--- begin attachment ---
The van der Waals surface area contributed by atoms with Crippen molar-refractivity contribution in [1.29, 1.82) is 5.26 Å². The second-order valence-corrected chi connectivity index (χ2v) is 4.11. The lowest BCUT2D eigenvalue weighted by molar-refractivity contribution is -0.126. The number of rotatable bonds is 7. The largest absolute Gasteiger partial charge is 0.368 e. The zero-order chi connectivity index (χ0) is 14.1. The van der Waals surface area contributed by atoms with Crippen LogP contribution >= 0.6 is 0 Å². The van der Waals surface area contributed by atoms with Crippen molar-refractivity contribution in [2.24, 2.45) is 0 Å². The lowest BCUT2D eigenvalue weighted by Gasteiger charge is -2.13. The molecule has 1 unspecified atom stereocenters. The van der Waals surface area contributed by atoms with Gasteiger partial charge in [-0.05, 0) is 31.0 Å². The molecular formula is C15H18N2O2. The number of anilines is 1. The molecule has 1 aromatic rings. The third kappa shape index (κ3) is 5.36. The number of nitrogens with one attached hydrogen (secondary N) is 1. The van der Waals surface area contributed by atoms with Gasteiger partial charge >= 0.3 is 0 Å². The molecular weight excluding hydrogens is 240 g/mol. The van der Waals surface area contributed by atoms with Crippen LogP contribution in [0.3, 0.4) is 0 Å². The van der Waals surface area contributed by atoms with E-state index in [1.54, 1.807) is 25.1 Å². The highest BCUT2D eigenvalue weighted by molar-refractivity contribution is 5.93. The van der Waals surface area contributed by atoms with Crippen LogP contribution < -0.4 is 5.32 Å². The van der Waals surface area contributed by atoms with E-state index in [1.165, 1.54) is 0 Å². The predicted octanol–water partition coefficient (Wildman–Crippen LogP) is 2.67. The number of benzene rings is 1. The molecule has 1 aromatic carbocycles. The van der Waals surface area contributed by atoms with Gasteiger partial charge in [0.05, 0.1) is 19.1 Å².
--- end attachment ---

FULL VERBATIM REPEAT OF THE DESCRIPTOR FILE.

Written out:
The van der Waals surface area contributed by atoms with Crippen molar-refractivity contribution in [1.29, 1.82) is 5.26 Å². The second-order valence-corrected chi connectivity index (χ2v) is 4.11. The lowest BCUT2D eigenvalue weighted by molar-refractivity contribution is -0.126. The number of rotatable bonds is 7. The largest absolute Gasteiger partial charge is 0.368 e. The zero-order chi connectivity index (χ0) is 14.1. The van der Waals surface area contributed by atoms with Crippen LogP contribution >= 0.6 is 0 Å². The van der Waals surface area contributed by atoms with Crippen molar-refractivity contribution in [2.24, 2.45) is 0 Å². The lowest BCUT2D eigenvalue weighted by Gasteiger charge is -2.13. The molecule has 1 unspecified atom stereocenters. The van der Waals surface area contributed by atoms with Gasteiger partial charge in [-0.05, 0) is 31.0 Å². The molecular formula is C15H18N2O2. The number of anilines is 1. The molecule has 1 aromatic rings. The third kappa shape index (κ3) is 5.36. The number of nitrogens with one attached hydrogen (secondary N) is 1. The van der Waals surface area contributed by atoms with Gasteiger partial charge >= 0.3 is 0 Å². The molecular weight excluding hydrogens is 240 g/mol. The van der Waals surface area contributed by atoms with Crippen LogP contribution in [0.3, 0.4) is 0 Å². The van der Waals surface area contributed by atoms with E-state index in [1.54, 1.807) is 25.1 Å². The highest BCUT2D eigenvalue weighted by molar-refractivity contribution is 5.93. The van der Waals surface area contributed by atoms with Crippen LogP contribution < -0.4 is 5.32 Å². The van der Waals surface area contributed by atoms with E-state index in [1.165, 1.54) is 0 Å². The predicted octanol–water partition coefficient (Wildman–Crippen LogP) is 2.67. The number of benzene rings is 1. The molecule has 1 aromatic carbocycles. The van der Waals surface area contributed by atoms with Gasteiger partial charge in [0.05, 0.1) is 19.1 Å².